Men and boys are vital members of our homes, workplaces, schools and broader communities. While men and women share many of the same health challenges, there are also risk factors and health concerns that are unique to the male population.
Men's health facts
Men may have a number of unique risks for developing physical and mental ill health, depending on physiological, demographic, geographic or lifestyle factors. A propensity towards physical and mental ill-health can also be exacerbated by circumstances at home, work or in the community.
- 3 out of 4 males are considered obese and many do not adequately participate in exercise
- 1 in 2 men drink alcohol at a level that exceed daily consumption guidelines, and 1 in 6 still smoke daily
- Men are more likely to experience self-injury or engage in high risk behaviours resulting in accidents
- Men have significantly higher rates of workplace accidents than women
- Australian men have a lower life expectancy than Australian women
- Stigma remains a leading barrier to seeking help and support
Improving men's health
Whether we are men or women, we all have a role in supporting the health and wellbeing of men in our families, workplaces and communities. By understanding the issues we can all contribute in meaningful ways to help create happy and healthy lifestyles for men and boys.
- Empower and support men and boys to optimise their own and each other’s health and wellbeing
- Be open to talking about both physical and mental ill-health
- Value the contributions of men and boys of all ages, and from all walks of life
- Stay connected with mates and if you’re worried about someone, don’t ignore it
- Learn about men’s health issues and promote and participate in healthy behaviours
- Get behind the many organisations who lead men’s health programs and initiatives
- Celebrate the important role that mates, fathers, brothers, husbands and sons play in society
There are many organisations who lead programs, provide male friendly services and offer support. We’ve listed a few to help you get started.
Men’s Health Week
Find out what’s on in your area and access men’s health resources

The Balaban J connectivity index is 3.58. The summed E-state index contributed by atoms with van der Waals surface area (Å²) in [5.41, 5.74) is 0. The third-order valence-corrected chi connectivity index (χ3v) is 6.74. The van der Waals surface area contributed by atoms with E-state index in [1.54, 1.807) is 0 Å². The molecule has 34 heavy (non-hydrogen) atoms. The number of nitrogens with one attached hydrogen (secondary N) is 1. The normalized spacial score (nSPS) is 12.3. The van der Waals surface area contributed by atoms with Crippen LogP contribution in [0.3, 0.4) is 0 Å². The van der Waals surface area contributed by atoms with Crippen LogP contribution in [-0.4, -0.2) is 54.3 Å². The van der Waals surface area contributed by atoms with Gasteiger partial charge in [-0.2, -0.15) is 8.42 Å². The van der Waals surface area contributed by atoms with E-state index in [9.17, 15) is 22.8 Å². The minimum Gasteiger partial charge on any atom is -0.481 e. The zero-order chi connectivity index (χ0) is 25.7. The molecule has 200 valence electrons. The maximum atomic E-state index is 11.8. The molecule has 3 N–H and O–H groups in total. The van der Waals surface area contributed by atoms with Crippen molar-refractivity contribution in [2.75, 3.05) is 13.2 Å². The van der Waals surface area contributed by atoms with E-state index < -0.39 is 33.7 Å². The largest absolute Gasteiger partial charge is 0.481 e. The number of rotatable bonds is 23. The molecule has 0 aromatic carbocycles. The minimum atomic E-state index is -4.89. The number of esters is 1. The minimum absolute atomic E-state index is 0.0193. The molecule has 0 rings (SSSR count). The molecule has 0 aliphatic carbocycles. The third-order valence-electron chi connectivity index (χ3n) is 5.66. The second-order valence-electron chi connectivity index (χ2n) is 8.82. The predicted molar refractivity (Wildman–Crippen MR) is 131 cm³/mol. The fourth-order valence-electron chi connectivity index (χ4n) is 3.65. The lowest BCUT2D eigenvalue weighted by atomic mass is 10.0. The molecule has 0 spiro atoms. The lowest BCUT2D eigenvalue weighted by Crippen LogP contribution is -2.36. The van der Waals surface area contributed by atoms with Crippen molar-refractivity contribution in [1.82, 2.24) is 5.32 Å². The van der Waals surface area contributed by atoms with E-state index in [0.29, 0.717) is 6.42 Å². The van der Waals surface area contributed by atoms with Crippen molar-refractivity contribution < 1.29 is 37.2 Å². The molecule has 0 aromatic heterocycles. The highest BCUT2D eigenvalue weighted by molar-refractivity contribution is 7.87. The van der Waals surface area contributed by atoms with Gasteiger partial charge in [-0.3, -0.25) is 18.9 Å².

Try Movember Conversations. Gain the confidence to have conversations with the men in your life who might be struggling.
Support for Australian men anywhere, anytime.
Healthdirect provides easy access to trusted, quality health information and advice online and over the phone.
How workplaces can help men’s health
Workplace health and safety is an important element of healthy, happy and productive staff. Employers and managers must recognise that mental health is an essential component. This is particularly important in industries where mental ill-health and suicide are more prevalent – including male dominated industries and professions.
- Ensure wellbeing programs incorporate mental health components that are embedded into your day-to-day operations
- Create mental health literacy in the workplace – encourage positive conversations, remove stigma and educate staff – particularly where men might be concerned about seeking help
- Create an environment and culture where men can safely access the support they need and also support each other – men helping other men
- Generate opportunities for meaningful connection – teamwork, positive morale and support networks (colleagues, family, formal services)
- Implement screening tools that will identify physical and mental health risks for staff on both an individual and workplace level
- Gain access to data that will help you track the overall physical, mental and emotional wellbeing of your staff, and benchmark this against other organisations
Contact us to learn more about OzHelp’s programs for your workplace
Need to talk to someone? Are you worried about someone you know?
You can reach an OzHelp support officer on 1300 694 357 (9am – 5pm, Mon- Fri). You can access 24/7 support by calling Lifeline on 13 11 14, Beyondblue on 1300 22 4636, or MensLine Australia 1300 78 99 78.
You may also find it helpful to talk to your GP, local health professional or someone you trust.